A couple decades ago, back in 1992, W. Warner Burke and George Litwan collated a number of organizational change models into one holistic view of how organizational structure and design affects change. With this research, Burke and Litwan developed the Causal Model of Organizational Performance and Change, otherwise known as the Burke-Litwin Model.
Their seminal framework achieves 2 things: First, it identifies 12 factors of change. Note that this model is more comprehensive than the popularly used McKinsey 7-S organizational design model, which only captures 7 factors.
Secondly, it determines that there are certain consistent causal linkages among classes of events.
This model can be leveraged for the following purposes:
It is important to recognize that even Burke and Litwan acknowledge this model is inherently imperfect, as every element affects every other. However, it is an attempt to provide hierarchy and identify strongest causal relationships, which will provide a deeper understanding of what and how change is driven in an organization.
The Causal Model of Organizational Performance and Change is based on opens system theory, which states that all change in an organization stems from external influences. In open systems theory, there are 3 distinct elements:
The Throughput element can be further refined into top-level Transformational factors and day-to-day Transactional factors.
The 12 elements are identified as follows:
These two represent the input and the output elements of the open systems theory. External factors cause change in the organization and the throughput produces performance. Note that Performance and the Environment affect each other equally—e.g., quality of products affecting customer satisfaction, improved sustainability affecting company reputation.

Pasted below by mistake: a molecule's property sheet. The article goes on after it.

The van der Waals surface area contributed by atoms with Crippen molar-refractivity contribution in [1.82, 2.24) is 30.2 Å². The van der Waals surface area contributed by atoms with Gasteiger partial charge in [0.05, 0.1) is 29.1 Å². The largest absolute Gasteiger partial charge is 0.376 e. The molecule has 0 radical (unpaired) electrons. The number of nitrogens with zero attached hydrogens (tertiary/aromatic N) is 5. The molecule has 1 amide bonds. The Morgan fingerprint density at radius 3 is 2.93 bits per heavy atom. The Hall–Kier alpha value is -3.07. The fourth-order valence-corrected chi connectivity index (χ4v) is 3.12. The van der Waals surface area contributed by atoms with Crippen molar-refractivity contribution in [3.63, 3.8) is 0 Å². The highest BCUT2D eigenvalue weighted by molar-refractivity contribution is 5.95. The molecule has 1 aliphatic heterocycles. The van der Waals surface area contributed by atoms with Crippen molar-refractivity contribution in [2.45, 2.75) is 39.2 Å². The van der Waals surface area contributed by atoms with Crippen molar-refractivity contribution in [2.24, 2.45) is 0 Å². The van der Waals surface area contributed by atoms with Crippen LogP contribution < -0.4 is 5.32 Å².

These transformational elements are those deeply embedded within an organization, which require top-level, revolutionary measures to change (i.e. organizational "transformation" initiatives). These elements should be the responsibility of organizational leaders, rather than managers.
The transactional elements deal more with the day-to-day operation of the organization, rather than the big picture. While they do affect transformational factors, transactional factors are more strongly affected by transformational ones. These are the under responsibility of managers (not leadership).
And now, for the big unveil... Visually, this diagram below depicts how the 12 elements fit together in our the Burke-Litwin Change Model.
Note how when we look at the full model, there is a hierarchical structure with a logical flow of influence from one factor to the next.
For instance, focusing on the central spine, it is evident that a change in the External Environment could cause the Leadership to make changes to management practices. This change would affect the Work Unit Climate, which could directly affect Motivation, thereby influencing Performance.
If we evaluate the grouping at the bottom of the model, the Work Unit Climate, Task Requirements and Individual Skills, and Individual Needs and Values are the elements that have the most direct effect on Motivation.
The Causal Model of Organizational Performance and Change is powerful tool for understanding and driving organizational change, though it does have its limitations. Foremost, critics feel the model is a bit complex. Secondly, there are organizational changes that may be initiated by leadership or by internal factors rather, than by the external environment.
What are your thoughts on this Change and Transformation framework?
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